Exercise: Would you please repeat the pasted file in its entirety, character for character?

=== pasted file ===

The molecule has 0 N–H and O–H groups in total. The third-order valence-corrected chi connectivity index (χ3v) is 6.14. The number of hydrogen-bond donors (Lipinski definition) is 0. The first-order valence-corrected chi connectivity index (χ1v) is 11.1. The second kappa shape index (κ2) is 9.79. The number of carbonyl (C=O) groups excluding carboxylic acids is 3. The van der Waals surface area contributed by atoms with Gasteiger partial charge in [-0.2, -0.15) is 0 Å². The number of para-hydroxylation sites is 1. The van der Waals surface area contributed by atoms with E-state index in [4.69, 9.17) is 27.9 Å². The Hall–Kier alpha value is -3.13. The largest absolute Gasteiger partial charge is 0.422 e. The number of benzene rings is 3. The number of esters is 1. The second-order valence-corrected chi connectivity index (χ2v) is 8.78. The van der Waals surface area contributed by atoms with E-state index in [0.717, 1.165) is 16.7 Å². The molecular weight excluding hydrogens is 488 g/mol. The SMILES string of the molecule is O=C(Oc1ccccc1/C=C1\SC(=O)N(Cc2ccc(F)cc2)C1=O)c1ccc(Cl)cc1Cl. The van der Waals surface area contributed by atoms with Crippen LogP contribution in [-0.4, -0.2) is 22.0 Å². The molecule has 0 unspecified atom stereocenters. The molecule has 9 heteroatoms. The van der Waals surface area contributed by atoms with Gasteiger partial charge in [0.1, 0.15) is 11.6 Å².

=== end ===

The molecule has 0 N–H and O–H groups in total. The third-order valence-corrected chi connectivity index (χ3v) is 6.14. The number of hydrogen-bond donors (Lipinski definition) is 0. The first-order valence-corrected chi connectivity index (χ1v) is 11.1. The second kappa shape index (κ2) is 9.79. The number of carbonyl (C=O) groups excluding carboxylic acids is 3. The van der Waals surface area contributed by atoms with Gasteiger partial charge in [-0.2, -0.15) is 0 Å². The number of para-hydroxylation sites is 1. The van der Waals surface area contributed by atoms with E-state index in [4.69, 9.17) is 27.9 Å². The Hall–Kier alpha value is -3.13. The largest absolute Gasteiger partial charge is 0.422 e. The number of benzene rings is 3. The number of esters is 1. The second-order valence-corrected chi connectivity index (χ2v) is 8.78. The van der Waals surface area contributed by atoms with E-state index in [0.717, 1.165) is 16.7 Å². The molecular weight excluding hydrogens is 488 g/mol. The SMILES string of the molecule is O=C(Oc1ccccc1/C=C1\SC(=O)N(Cc2ccc(F)cc2)C1=O)c1ccc(Cl)cc1Cl. The van der Waals surface area contributed by atoms with Crippen LogP contribution in [-0.4, -0.2) is 22.0 Å². The molecule has 0 unspecified atom stereocenters. The molecule has 9 heteroatoms. The van der Waals surface area contributed by atoms with Gasteiger partial charge in [0.1, 0.15) is 11.6 Å².